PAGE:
I am coming to that place in my story where all the emotions begin to erupt. Everyone's getting mad, someone's about to throw something, tears might follow, or shouting, or running away. I look at the words on my computer screen, and suddenly remember that I haven't checked the phone messages in two days. Or I listen for the washer and realize it has stopped. Time to hang the clothes out in the sun.
Or maybe some frozen yogurt would help me figure out just how the next chapter should flow. Time to head to Yogurtland!
I've been watching myself run from conflict for years now. I'm not even sure how I manage to make it back to my desk to continue to write those scenes that bring out the emotion in folks. I'm all for harmony. And of course, that's how I am in real life, too. But you can't have a story without conflict-writer friends know I've tried! It's probably only due to my stubborn streak and a maniacal obsession for loving to cross things off lists that I bungle through writing the tougher scenes... But oh, how long it takes for me to pen anything that is conflict riddled!
It reminds me of my son, who can't sit through a mushy or embarrassing scene in a movie. Even now, at fifteen, he rises from the couch and slinks away until the kissing is finished. He laughs at himself, but won't keep that bottom planted for those thirty seconds of smooching.
Every writer comes at the process of creation and revision (and marketing-since that is now the third rung in a writer's life) differently. I don't like marketing, but I am capable enough, and can do it-will do it-knowing its importance. I love to edit, and can pass hours and hours with a rough draft and coax from it better and better words; that is the part of the process in which all my gifts come together. But writing those most important FIRST draft scenes-filled with raw upset and emotion-that writing only comes out in fits and spurts. Sometimes I walk (or flee is a better word) just as much during the writing of a scene, between trips to the kitchen for snacks or sips of unneeded water, as I do when I'm out walking for exercise later...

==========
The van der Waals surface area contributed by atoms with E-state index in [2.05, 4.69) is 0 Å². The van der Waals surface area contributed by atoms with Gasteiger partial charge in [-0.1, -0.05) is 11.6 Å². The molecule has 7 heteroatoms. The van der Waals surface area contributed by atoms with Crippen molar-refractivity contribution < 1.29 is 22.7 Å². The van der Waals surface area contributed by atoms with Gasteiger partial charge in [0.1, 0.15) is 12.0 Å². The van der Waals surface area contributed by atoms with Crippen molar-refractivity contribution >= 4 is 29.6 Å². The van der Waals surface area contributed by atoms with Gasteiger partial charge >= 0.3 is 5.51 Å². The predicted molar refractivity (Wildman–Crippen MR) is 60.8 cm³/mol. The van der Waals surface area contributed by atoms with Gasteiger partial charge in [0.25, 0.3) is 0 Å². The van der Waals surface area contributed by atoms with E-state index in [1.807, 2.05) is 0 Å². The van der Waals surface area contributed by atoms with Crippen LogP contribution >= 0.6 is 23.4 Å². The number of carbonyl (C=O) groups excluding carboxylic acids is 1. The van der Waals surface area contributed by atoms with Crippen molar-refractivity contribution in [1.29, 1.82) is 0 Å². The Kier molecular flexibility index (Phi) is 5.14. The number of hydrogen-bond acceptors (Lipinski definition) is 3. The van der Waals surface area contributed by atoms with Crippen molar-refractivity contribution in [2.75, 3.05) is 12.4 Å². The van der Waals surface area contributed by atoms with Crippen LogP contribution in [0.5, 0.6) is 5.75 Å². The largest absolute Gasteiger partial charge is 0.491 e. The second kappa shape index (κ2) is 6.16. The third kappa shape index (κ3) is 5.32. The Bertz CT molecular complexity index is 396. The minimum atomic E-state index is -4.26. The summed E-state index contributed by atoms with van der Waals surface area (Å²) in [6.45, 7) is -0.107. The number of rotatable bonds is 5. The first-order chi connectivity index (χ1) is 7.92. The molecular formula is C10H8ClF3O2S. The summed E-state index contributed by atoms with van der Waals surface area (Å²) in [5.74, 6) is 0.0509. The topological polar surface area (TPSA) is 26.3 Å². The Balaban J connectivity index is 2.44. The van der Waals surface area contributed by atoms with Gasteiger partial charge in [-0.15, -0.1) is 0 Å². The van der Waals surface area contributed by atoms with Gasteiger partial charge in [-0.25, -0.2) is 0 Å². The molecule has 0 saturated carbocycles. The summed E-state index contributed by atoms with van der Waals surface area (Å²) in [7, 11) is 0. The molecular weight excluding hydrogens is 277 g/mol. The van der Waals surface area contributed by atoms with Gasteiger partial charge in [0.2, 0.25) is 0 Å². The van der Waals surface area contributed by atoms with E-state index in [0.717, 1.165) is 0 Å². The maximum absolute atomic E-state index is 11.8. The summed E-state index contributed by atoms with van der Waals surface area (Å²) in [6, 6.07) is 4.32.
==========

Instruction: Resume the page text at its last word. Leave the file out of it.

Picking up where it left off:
I'm looking for solutions. I've thought about working in a public space, where pacing the coffee shop would be unacceptable, and where the laundry and dishes would be far from my hands. But it's hard to cry and talk to yourself, or listen to music in a public space. I'm not sure that's the best idea. I've also thought I might put a seatbelt on my chair and actually strap in. Or maybe duct tape, which would be much harder to undo. I figure if I can't physically leave my writing space, then I might make it through these scenes much more quickly, and maybe the writing will be even more explosive, with all that pent up energy in my body releasing itself through my madly typing fingers. I'll let you know how it goes. It sounds like a fun experiment, or, at minimum, something that might provide a few good laughs while hanging out at Yogurtland.
To maintain a career as a writer, I have to wear, oh, so many hats--and juggle several projects, all at various stages of completion. My marketing hats are the most gruesome of all—they fit too tight, they itch and squeeze my redheaded head... But in this world of writing, they are a must hat, no matter how ill fitting or uncomfortable they might be.